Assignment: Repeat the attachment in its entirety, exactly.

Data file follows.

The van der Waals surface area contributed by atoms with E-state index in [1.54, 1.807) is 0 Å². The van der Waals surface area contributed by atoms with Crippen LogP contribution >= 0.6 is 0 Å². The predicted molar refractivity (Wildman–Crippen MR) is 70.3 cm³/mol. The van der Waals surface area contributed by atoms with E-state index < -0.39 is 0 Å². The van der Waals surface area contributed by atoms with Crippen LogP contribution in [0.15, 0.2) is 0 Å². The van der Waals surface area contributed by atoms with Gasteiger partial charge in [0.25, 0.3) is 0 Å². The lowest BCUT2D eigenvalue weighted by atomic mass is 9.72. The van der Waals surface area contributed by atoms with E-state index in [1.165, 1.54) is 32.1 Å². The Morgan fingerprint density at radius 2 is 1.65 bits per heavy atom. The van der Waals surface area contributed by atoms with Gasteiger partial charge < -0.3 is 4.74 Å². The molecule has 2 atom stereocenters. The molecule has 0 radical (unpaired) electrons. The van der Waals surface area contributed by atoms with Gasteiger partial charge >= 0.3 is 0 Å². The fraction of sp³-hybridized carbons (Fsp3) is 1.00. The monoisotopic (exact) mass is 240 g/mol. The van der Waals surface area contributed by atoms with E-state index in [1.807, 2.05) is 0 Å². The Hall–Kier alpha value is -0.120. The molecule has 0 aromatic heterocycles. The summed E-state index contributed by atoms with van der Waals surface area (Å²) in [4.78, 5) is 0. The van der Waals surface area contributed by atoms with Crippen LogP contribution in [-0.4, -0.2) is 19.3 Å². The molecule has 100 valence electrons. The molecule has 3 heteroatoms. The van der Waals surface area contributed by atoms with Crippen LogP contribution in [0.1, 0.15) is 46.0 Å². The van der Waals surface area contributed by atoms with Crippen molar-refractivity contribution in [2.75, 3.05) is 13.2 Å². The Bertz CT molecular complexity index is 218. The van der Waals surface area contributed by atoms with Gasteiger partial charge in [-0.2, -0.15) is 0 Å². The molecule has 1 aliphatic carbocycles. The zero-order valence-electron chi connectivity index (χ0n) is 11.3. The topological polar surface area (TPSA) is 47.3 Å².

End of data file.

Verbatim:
The van der Waals surface area contributed by atoms with E-state index in [1.54, 1.807) is 0 Å². The van der Waals surface area contributed by atoms with Crippen LogP contribution >= 0.6 is 0 Å². The predicted molar refractivity (Wildman–Crippen MR) is 70.3 cm³/mol. The van der Waals surface area contributed by atoms with E-state index < -0.39 is 0 Å². The van der Waals surface area contributed by atoms with Crippen LogP contribution in [0.15, 0.2) is 0 Å². The van der Waals surface area contributed by atoms with Gasteiger partial charge in [0.25, 0.3) is 0 Å². The lowest BCUT2D eigenvalue weighted by atomic mass is 9.72. The van der Waals surface area contributed by atoms with E-state index in [1.165, 1.54) is 32.1 Å². The Morgan fingerprint density at radius 2 is 1.65 bits per heavy atom. The van der Waals surface area contributed by atoms with Gasteiger partial charge < -0.3 is 4.74 Å². The molecule has 2 atom stereocenters. The molecule has 0 radical (unpaired) electrons. The van der Waals surface area contributed by atoms with Gasteiger partial charge >= 0.3 is 0 Å². The fraction of sp³-hybridized carbons (Fsp3) is 1.00. The monoisotopic (exact) mass is 240 g/mol. The van der Waals surface area contributed by atoms with E-state index in [1.807, 2.05) is 0 Å². The Hall–Kier alpha value is -0.120. The molecule has 0 aromatic heterocycles. The summed E-state index contributed by atoms with van der Waals surface area (Å²) in [4.78, 5) is 0. The van der Waals surface area contributed by atoms with Crippen LogP contribution in [-0.4, -0.2) is 19.3 Å². The molecule has 100 valence electrons. The molecule has 3 heteroatoms. The van der Waals surface area contributed by atoms with Crippen LogP contribution in [0.1, 0.15) is 46.0 Å². The van der Waals surface area contributed by atoms with Crippen molar-refractivity contribution in [2.75, 3.05) is 13.2 Å². The Bertz CT molecular complexity index is 218. The van der Waals surface area contributed by atoms with Gasteiger partial charge in [-0.2, -0.15) is 0 Å². The molecule has 1 aliphatic carbocycles. The zero-order valence-electron chi connectivity index (χ0n) is 11.3. The topological polar surface area (TPSA) is 47.3 Å².